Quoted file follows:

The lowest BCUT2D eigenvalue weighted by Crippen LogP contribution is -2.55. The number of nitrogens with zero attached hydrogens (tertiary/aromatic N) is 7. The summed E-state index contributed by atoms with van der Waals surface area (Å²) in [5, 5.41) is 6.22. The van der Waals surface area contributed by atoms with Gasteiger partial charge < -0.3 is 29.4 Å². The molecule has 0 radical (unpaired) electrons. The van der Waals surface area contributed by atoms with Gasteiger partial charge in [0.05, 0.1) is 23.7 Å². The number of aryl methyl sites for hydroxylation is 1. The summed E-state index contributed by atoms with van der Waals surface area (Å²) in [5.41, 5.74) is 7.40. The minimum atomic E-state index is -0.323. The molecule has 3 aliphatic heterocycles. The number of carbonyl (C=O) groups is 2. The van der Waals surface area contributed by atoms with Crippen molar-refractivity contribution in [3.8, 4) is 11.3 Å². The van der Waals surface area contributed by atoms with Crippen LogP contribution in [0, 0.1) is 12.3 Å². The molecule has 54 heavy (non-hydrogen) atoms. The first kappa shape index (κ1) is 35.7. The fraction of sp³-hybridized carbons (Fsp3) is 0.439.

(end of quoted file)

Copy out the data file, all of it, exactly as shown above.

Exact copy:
The lowest BCUT2D eigenvalue weighted by Crippen LogP contribution is -2.55. The number of nitrogens with zero attached hydrogens (tertiary/aromatic N) is 7. The summed E-state index contributed by atoms with van der Waals surface area (Å²) in [5, 5.41) is 6.22. The van der Waals surface area contributed by atoms with Gasteiger partial charge < -0.3 is 29.4 Å². The molecule has 0 radical (unpaired) electrons. The van der Waals surface area contributed by atoms with Gasteiger partial charge in [0.05, 0.1) is 23.7 Å². The number of aryl methyl sites for hydroxylation is 1. The summed E-state index contributed by atoms with van der Waals surface area (Å²) in [5.41, 5.74) is 7.40. The minimum atomic E-state index is -0.323. The molecule has 3 aliphatic heterocycles. The number of carbonyl (C=O) groups is 2. The van der Waals surface area contributed by atoms with Crippen molar-refractivity contribution in [3.8, 4) is 11.3 Å². The van der Waals surface area contributed by atoms with Crippen LogP contribution in [0, 0.1) is 12.3 Å². The molecule has 54 heavy (non-hydrogen) atoms. The first kappa shape index (κ1) is 35.7. The fraction of sp³-hybridized carbons (Fsp3) is 0.439.